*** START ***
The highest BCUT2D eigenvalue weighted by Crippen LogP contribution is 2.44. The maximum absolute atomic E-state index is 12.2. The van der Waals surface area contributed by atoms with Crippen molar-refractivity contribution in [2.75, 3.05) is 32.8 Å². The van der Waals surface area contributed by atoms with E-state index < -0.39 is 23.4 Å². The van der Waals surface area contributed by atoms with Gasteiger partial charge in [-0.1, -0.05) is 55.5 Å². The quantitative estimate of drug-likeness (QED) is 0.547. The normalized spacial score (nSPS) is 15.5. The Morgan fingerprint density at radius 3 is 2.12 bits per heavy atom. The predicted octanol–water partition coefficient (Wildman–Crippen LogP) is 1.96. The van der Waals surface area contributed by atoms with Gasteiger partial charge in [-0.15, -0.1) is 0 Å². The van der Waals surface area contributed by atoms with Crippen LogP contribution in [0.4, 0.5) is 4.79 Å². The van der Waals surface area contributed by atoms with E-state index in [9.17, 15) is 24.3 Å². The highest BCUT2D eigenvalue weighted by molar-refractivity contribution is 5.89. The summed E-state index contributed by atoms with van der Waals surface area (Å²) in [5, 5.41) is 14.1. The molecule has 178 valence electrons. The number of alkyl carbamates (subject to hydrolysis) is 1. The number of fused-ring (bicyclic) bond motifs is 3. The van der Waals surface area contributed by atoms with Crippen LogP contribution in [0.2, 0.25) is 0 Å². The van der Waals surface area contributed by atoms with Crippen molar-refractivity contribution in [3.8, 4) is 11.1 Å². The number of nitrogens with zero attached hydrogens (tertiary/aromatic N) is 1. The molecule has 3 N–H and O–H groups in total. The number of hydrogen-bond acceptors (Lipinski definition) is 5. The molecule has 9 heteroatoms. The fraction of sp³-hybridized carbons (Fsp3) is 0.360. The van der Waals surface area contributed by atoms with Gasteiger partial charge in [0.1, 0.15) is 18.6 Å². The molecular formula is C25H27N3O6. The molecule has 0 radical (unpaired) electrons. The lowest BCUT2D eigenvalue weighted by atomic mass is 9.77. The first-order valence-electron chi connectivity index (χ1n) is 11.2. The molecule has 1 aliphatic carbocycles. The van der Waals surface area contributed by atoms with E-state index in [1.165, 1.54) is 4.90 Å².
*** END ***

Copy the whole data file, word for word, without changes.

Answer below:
The highest BCUT2D eigenvalue weighted by Crippen LogP contribution is 2.44. The maximum absolute atomic E-state index is 12.2. The van der Waals surface area contributed by atoms with Crippen molar-refractivity contribution in [2.75, 3.05) is 32.8 Å². The van der Waals surface area contributed by atoms with E-state index < -0.39 is 23.4 Å². The van der Waals surface area contributed by atoms with Gasteiger partial charge in [-0.1, -0.05) is 55.5 Å². The quantitative estimate of drug-likeness (QED) is 0.547. The normalized spacial score (nSPS) is 15.5. The Morgan fingerprint density at radius 3 is 2.12 bits per heavy atom. The predicted octanol–water partition coefficient (Wildman–Crippen LogP) is 1.96. The van der Waals surface area contributed by atoms with Gasteiger partial charge in [-0.15, -0.1) is 0 Å². The van der Waals surface area contributed by atoms with Crippen LogP contribution in [0.4, 0.5) is 4.79 Å². The van der Waals surface area contributed by atoms with E-state index in [9.17, 15) is 24.3 Å². The highest BCUT2D eigenvalue weighted by molar-refractivity contribution is 5.89. The summed E-state index contributed by atoms with van der Waals surface area (Å²) in [5, 5.41) is 14.1. The molecule has 178 valence electrons. The number of alkyl carbamates (subject to hydrolysis) is 1. The number of fused-ring (bicyclic) bond motifs is 3. The van der Waals surface area contributed by atoms with Crippen LogP contribution in [0.2, 0.25) is 0 Å². The van der Waals surface area contributed by atoms with Crippen molar-refractivity contribution in [3.8, 4) is 11.1 Å². The number of nitrogens with zero attached hydrogens (tertiary/aromatic N) is 1. The molecule has 3 N–H and O–H groups in total. The number of hydrogen-bond acceptors (Lipinski definition) is 5. The molecule has 9 heteroatoms. The fraction of sp³-hybridized carbons (Fsp3) is 0.360. The van der Waals surface area contributed by atoms with Gasteiger partial charge in [0.1, 0.15) is 18.6 Å². The molecular formula is C25H27N3O6. The molecule has 0 radical (unpaired) electrons. The lowest BCUT2D eigenvalue weighted by atomic mass is 9.77. The first-order valence-electron chi connectivity index (χ1n) is 11.2. The molecule has 1 aliphatic carbocycles. The van der Waals surface area contributed by atoms with E-state index in [1.165, 1.54) is 4.90 Å².